At the time the law was passed, the then-Liberal government's only defence for this motive provision was that, without it, terrorist crimes would be no different from ordinary crimes.

Which, as Rutherford said, is precisely the point.

"The average person would be hard-pressed, I daresay, to recount much about the motives of some if not all of these notorious crimes (such as the 9/11 attacks)," he wrote. "Just what political, religious or ideological objectives or causes the perpetrators felt they were supporting with their actions is largely lost on the populations affected. And for good reason. It doesn't really matter."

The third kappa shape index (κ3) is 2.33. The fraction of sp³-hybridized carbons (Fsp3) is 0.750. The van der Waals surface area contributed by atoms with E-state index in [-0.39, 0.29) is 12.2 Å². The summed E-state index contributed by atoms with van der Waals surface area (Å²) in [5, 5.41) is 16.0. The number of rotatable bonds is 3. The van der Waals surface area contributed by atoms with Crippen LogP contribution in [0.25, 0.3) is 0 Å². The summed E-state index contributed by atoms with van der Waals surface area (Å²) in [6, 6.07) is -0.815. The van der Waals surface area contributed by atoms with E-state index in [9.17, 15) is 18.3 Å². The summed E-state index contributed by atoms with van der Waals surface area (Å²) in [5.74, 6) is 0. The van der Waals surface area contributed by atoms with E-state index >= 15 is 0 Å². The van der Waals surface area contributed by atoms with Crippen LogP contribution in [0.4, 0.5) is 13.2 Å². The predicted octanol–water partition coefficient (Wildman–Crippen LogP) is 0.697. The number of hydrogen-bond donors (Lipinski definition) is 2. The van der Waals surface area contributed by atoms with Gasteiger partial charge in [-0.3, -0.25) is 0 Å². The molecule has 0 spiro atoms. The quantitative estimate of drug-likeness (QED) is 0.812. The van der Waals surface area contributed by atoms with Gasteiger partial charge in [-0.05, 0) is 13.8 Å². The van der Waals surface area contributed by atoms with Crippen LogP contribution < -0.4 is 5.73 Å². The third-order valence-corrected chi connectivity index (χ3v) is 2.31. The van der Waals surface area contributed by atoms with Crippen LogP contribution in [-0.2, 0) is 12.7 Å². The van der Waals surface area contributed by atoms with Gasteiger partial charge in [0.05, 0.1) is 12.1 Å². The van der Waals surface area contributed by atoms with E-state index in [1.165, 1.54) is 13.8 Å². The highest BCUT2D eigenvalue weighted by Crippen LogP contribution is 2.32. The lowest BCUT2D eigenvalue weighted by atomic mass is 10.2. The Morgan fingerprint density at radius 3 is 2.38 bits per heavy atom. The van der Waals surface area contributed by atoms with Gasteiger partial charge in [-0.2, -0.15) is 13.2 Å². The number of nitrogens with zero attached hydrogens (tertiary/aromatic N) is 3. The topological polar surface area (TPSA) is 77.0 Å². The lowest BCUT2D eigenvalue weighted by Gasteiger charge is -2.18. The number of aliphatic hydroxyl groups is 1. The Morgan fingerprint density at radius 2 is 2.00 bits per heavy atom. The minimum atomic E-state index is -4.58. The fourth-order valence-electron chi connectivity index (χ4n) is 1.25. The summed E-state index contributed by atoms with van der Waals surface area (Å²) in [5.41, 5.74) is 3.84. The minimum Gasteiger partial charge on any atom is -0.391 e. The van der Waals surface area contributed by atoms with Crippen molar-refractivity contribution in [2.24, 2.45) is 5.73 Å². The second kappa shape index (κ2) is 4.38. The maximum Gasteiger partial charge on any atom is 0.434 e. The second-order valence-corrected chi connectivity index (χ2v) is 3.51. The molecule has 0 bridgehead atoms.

What's more, he wrote, the decision to focus on religious or ideological motive will inevitably lead to a chilling effect on the right of Canadians to think and believe what they wish.
Ottawa must redefine 'terror'
[T]he judge did not throw out seven terrorism-related charges against Ottawa resident Mohammed Momin Khawaja, who has been implicated in a London bomb plot.

Instead, the judge severed the troublesome part - the motive clause - from the definition in the act, and would allow Khawaja’s trial, scheduled for January, to go ahead.

Judge Rutherford said “an inevitable impact” of the clause “will be to focus investigative and prosecutorial scrutiny on the political, religious and ideological beliefs, opinions and expressions of persons and groups both in Canada and abroad.”

Motive, used as an essential element for a crime, is foreign to criminal law, humanitarian law, and the law regarding crimes against humanity.